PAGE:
With that done, and in keeping with my grand plan (which doesn't exist, but it sounds good!), I needed to pull the tub back off  the chassis to get the underside cleaned up, pin-holes filled, and  everything seam sealed and painted. I haven't fully decided on what I'm going to use underneath, but I've been very happy with the POR-15 stuff, so either that, or their bed-liner product. Jury is still out.
Being an old pro at it, I snatched the tub off, got the chassis to the back of the garage, and brought the body back up for work.


Still makes me nervous to see this!

Front strap.

Rear straps at seat belt hold down points.

With the body off, I moved on to making templates for wooden "bucks". This may not be the most appropriate use of this term, but I consider it a "poor man's rotisserie" solution. I have the materials that I need (at least I hope so) and that will be the focus on my next visit, so more to follow. If you want to see what I'm talking about, ChefTush has his in action on a lot of his recent videos. Here's a good example (and the rest of his videos are great, too)!

Rear template that will attach to B post.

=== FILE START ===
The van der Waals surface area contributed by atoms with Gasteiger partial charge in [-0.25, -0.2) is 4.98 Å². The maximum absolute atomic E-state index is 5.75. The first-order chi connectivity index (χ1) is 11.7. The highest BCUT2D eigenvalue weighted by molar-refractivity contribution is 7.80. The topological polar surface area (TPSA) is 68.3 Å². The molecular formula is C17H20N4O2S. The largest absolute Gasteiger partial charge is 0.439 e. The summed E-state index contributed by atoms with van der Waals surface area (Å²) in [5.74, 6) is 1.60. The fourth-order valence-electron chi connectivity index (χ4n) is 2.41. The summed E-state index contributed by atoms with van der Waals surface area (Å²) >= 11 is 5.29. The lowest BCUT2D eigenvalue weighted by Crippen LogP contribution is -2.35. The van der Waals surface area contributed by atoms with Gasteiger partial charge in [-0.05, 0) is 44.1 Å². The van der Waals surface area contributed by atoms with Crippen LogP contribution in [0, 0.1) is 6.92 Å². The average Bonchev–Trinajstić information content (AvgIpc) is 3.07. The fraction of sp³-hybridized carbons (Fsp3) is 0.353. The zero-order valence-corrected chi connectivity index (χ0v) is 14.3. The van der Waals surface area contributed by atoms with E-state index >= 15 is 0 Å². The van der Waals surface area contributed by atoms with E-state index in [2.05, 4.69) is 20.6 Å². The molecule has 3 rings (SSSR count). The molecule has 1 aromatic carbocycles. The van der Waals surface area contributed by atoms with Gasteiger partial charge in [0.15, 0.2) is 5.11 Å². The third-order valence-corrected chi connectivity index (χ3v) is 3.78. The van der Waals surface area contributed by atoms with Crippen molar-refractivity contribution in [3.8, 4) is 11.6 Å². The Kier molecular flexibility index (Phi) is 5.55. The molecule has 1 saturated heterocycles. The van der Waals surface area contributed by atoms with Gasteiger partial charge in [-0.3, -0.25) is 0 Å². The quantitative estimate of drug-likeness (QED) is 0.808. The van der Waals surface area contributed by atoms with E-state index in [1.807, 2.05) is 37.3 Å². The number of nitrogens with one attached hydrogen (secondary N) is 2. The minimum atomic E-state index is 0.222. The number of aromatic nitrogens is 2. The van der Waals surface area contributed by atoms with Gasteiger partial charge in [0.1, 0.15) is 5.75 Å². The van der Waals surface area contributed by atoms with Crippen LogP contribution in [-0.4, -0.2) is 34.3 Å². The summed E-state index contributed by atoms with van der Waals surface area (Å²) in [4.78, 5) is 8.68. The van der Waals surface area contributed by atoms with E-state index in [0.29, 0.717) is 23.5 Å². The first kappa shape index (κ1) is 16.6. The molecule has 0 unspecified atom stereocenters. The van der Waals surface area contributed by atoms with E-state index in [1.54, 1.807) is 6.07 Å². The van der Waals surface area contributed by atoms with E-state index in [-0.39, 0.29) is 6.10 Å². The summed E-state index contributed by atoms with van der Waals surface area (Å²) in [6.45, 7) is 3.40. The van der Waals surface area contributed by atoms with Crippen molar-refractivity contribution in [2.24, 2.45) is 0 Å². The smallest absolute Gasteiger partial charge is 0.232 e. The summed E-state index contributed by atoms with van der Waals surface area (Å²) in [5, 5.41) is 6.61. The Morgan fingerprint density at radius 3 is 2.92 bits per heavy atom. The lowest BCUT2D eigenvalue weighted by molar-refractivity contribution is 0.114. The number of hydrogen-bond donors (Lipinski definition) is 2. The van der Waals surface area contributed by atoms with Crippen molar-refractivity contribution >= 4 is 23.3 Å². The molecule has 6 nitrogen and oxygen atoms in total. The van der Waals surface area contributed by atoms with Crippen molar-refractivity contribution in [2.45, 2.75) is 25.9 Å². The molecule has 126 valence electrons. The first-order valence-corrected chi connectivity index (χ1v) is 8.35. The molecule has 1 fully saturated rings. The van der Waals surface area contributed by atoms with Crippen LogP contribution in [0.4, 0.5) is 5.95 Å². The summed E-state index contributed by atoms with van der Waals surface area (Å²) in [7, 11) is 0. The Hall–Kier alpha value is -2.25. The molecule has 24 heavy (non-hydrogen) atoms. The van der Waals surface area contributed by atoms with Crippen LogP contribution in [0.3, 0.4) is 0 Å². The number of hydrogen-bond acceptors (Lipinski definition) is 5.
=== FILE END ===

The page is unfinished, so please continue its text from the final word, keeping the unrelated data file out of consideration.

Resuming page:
Front template looking forward.

After that, I moved on to putting in the A-post to sill transitions. This wasn't that difficult, but it did require some metal persuasion, as you would expect. Again, nothing too bad and I didn't need to make any  real modifications. The transition for the driver's side that I pulled off the black car fit much better than Dorothy's original (I had to repair both the A post and transition piece), so I went with that one (and it was in better  shape), but I used Dorothy's on the passenger's side.

Driver's side transition (black car's original).

Passenger's side transition.

Essentially that was about it for the day. I apologize if my write-ups seem to be getting away from the instructional side a bit. However, I've gotten better at the videos (I like to think so, anyway) and those are really better than my write-ups for more of the instructional side of things.  I do intend to provide a more detailed write up of the wooden buck fabrication however, assuming it actually works, so stay tuned for that soon!